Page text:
- The trickster symbolizes the chaotic energy of unconscious potential.
- Dreams of misfortune and frustration can arise from conflicts with the trickster.
- Welcoming the trickster brings new psychological vitality and growth.
Why are some dreams so full of frustration and misfortune? It seems the dreaming imagination could focus on creating more experiences of magical wonder and ecstatic flying, but instead it repeatedly drops us into scenarios of random dysfunction and irritating difficulty. What purpose does this serve? The bothersome negativity of such dreams is hard to square with the idea of dreaming as a source of valuable psychological insight.
Before you give up on these dreams, let’s consider more closely the recurrent themes that seem so pointless:
- Absurdities: being naked in public, body parts falling off or not functioning.
- Misbehaviors: people or animals who act weirdly or can’t be controlled.
- Aggravations: endless problems with a task, nothing happens or works as it should.
- Instabilities: strange metamorphoses, things/people/scenes suddenly changing into something different.
As often happens in the study of dreams, what at first seems meaningless becomes, after a few moment’s reflection, much easier to understand. The key here is stepping outside the perspective of the dream-self so you can see the dream as a whole. It may help to share a dream like this with someone else, because they will naturally present you with a different and more holistic view.
What’s most important is escaping your limited perspective within the dream. Now that you are awake, you need not view it through those eyes; you are free to look at your dream-self as you might look at a character in a story or drama. This shift in perspective will diminish any lingering feelings of frustration. It may also reveal a bigger truth about why you experience these kinds of dreams: You have been playing a starring role in a slapstick comedy of the psyche. The only one not in on the joke is your dream-self.
The Symbolism of the Trickster
It helps to think of dreams like this as expressions of conflict with the trickster, a mythic figure who symbolizes, on one level, the unconscious potential in all of us for greater psychological growth and self-awareness. These gains are only possible, however, by welcoming and integrating into consciousness the disruptive energies it represents.
Tales and legends from all around the world include trickster figures: the mischievous Hermes of Greek mythology, the whimsical Loki of Norse mythology, the clever spider Anansi of West Africa, Hanuman the magic monkey of Hinduism, Coyote and Raven among Native American cultures, the Brownies and Leprechauns of Scottish and Irish legends, the Holy Fool of Russian lore, the clowns, fools, and fairies of Shakespeare’s plays, the Cat in the Hat of Dr. Seuss—the list goes on. The trickster is an elusive shape-shifter of animal-divine nature, a boundary-crosser par excellence, more powerful than humans in many ways and yet constantly caught up in ridiculous misadventures.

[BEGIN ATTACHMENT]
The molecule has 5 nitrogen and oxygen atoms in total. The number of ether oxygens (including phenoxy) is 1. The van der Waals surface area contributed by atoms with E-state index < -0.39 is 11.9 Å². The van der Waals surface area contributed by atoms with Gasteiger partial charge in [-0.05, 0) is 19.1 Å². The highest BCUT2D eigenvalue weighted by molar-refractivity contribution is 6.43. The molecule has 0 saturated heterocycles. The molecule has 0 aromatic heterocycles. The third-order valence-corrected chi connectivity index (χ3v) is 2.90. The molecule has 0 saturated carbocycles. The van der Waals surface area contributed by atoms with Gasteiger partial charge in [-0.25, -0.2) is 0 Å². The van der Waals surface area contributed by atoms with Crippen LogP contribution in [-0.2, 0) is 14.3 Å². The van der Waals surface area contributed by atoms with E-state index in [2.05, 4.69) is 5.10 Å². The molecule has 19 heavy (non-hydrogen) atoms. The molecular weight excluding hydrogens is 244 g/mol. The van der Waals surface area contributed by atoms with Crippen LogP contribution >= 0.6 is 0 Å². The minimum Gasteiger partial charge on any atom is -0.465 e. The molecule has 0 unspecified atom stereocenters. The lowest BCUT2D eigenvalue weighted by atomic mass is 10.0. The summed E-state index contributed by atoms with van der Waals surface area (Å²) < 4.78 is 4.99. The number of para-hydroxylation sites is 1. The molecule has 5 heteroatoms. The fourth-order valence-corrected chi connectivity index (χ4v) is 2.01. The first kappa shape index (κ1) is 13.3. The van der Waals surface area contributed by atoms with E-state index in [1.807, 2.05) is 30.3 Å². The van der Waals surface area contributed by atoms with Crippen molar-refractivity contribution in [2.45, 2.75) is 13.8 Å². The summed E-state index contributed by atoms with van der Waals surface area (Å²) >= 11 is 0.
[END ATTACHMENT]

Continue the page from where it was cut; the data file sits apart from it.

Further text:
According to dream group leader Jeremy Taylor, “At one level, ‘trickster’ with his/her endless creativity and cleverness—combined with endless stupidity, foolishness, and self-destructiveness—is an archetypal mirror/metaphor of partial and always evolving human consciousness itself”(5).
Carl Jung, in his comments on Paul Radin’s classic The Trickster: A Study in Native American Mythology, links the trickster to the archetype of the shadow. He states: “The trickster is a collective shadow figure, a summation of all the inferior traits of character in individuals… In his clearest manifestations he is a faithful reflection of an absolutely undifferentiated human consciousness, corresponding to a psyche that has hardly left the animal level” (270, 260).
The cross-cultural evidence suggests that every human community has its own version of the trickster, its own symbolic way of expressing and honoring the restless, unruly forces of emergent growth within the unconscious. Wherever the trickster appears—in myths or movies, in dreams or fairy tales—the effect is a wildly destabilizing but ultimately beneficial shift of conscious awareness.
Laughing With the Trickster
Integrating the energies of the trickster is harder than it sounds. It requires a taming of the ego’s grandiosity and a humbling acceptance of the most foolish, disorderly, and annoying aspects of one’s own human nature. Humbling, but also liberating. Instead of expending so much energy fighting against the trickster, we learn to relax and laugh with it. Essential to nearly all trickster stories is humor. The antics of the trickster can be hilarious, and the comedy usually revolves around their amusingly chaotic effects on everyone around them, especially those who go too far in emphasizing strict order, authority, and control.
If you have a dream with relentless frustrations and misfortunes, ask yourself if it’s possible that you’re dealing (or failing to deal) with some aspect of the trickster. A dream need not have a specific trickster character present to include strong trickster energies. Following the interpretive insights of Jung and Taylor, consider if the most aggravating part of the dream reflects something within your psyche that has been ignored or rejected—perhaps an instinctual aspect of your animal nature? Or, possibly the light of your own inner wisdom? The trickster symbolizes both. To embrace the trickster’s energy is to embrace the fullness of human nature and potentiality, from the noblest heights to the most primitive depths.
Jung, C.G. (1980). "On the Psychology of the Trickster-Figure." In The Archetypes and the Collective Unconscious, pp. 255-274.
Taylor, J. (2011). Trickster's Many Roles in Myth, Dream, and the Evolution of Consciousness. San Rafael, CA: Dream Tree Press.